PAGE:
The Special Collections Research Center is thrilled to announce the opening of our latest exhibit, “A Revolution Worth Having: Emma Goldman at 150,” on view on the 6th floor of Hatcher Graduate Library from June 3rd to August 1st.
This exhibit pays tribute to one of the most distinctive figures represented in our collection, and is dedicated to the memory of the friends and comrades who have nourished and sustained the relationship between Emma and the Labadie Collection over the years. The majority of the items on display are being exhibited to the public for the first time.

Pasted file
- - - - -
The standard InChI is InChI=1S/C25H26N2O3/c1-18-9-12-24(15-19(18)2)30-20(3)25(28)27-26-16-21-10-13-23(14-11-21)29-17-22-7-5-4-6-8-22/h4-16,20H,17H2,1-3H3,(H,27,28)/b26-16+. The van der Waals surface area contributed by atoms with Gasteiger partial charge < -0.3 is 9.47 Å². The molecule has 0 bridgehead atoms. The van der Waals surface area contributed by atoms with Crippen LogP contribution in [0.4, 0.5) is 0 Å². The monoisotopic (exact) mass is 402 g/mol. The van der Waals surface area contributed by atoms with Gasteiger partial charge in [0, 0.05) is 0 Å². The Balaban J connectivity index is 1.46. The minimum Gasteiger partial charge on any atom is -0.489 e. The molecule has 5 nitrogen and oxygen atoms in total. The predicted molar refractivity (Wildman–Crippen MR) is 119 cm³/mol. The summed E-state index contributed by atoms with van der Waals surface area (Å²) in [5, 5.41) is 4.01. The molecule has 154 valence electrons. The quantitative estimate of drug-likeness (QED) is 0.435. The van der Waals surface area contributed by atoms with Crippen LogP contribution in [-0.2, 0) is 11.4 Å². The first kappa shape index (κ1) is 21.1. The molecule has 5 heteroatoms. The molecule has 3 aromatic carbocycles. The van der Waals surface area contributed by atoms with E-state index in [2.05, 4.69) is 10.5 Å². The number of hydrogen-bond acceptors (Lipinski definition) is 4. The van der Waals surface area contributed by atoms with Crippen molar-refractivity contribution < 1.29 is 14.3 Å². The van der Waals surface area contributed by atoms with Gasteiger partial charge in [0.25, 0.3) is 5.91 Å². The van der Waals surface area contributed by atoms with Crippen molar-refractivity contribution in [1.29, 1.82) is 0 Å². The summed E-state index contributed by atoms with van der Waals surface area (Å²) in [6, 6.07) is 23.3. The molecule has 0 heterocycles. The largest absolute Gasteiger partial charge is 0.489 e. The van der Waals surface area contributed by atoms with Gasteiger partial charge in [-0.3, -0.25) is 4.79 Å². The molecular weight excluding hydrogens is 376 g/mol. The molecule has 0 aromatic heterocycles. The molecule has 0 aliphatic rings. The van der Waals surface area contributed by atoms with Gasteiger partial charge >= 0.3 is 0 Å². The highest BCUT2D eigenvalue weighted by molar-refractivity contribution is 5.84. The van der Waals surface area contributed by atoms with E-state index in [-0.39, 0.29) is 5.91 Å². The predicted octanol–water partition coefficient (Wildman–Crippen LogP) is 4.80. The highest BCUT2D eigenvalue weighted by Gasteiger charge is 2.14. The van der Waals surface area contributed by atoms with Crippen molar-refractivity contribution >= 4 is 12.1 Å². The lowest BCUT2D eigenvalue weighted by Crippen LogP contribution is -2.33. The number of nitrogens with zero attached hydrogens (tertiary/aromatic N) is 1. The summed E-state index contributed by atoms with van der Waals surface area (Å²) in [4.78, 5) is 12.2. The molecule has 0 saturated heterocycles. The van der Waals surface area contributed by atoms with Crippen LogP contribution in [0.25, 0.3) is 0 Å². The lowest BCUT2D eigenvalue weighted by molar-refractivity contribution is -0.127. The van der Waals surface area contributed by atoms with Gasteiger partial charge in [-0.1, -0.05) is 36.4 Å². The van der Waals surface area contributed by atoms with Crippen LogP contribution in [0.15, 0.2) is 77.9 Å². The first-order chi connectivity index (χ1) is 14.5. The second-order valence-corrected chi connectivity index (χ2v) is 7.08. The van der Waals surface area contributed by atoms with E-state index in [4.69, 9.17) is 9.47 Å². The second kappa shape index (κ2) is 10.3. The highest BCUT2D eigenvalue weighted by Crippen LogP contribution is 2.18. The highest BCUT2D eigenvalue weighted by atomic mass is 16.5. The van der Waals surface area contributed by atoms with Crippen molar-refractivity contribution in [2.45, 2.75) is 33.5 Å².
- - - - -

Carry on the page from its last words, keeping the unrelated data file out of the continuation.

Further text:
Goldman’s connection to the library dates back to at least 1906, when she first corresponded with Jo Labadie. Labadie’s personal collection of anarchist materials would eventually become the Joseph A. Labadie Collection under the stewardship of its first curator, Agnes Inglis. Goldman subsequently made several visits to Ann Arbor and Detroit, giving lectures and seeing her friend Inglis. Never one to hide her opinions, the famously cantankerous Goldman made her distaste for the area known. One 1911 newspaper headline read: “Anarchist Leader Tells What She Thinks of Detroit and Ann Arbor — ‘Pampered Parasites,’ She Calls Students; Roasts Weak-Hearted Radicals Here.” Inglis later reminisced in a letter to Goldman, “You said if you had to choose between living in Ann Arbor and going to jail, you would choose to go to jail.”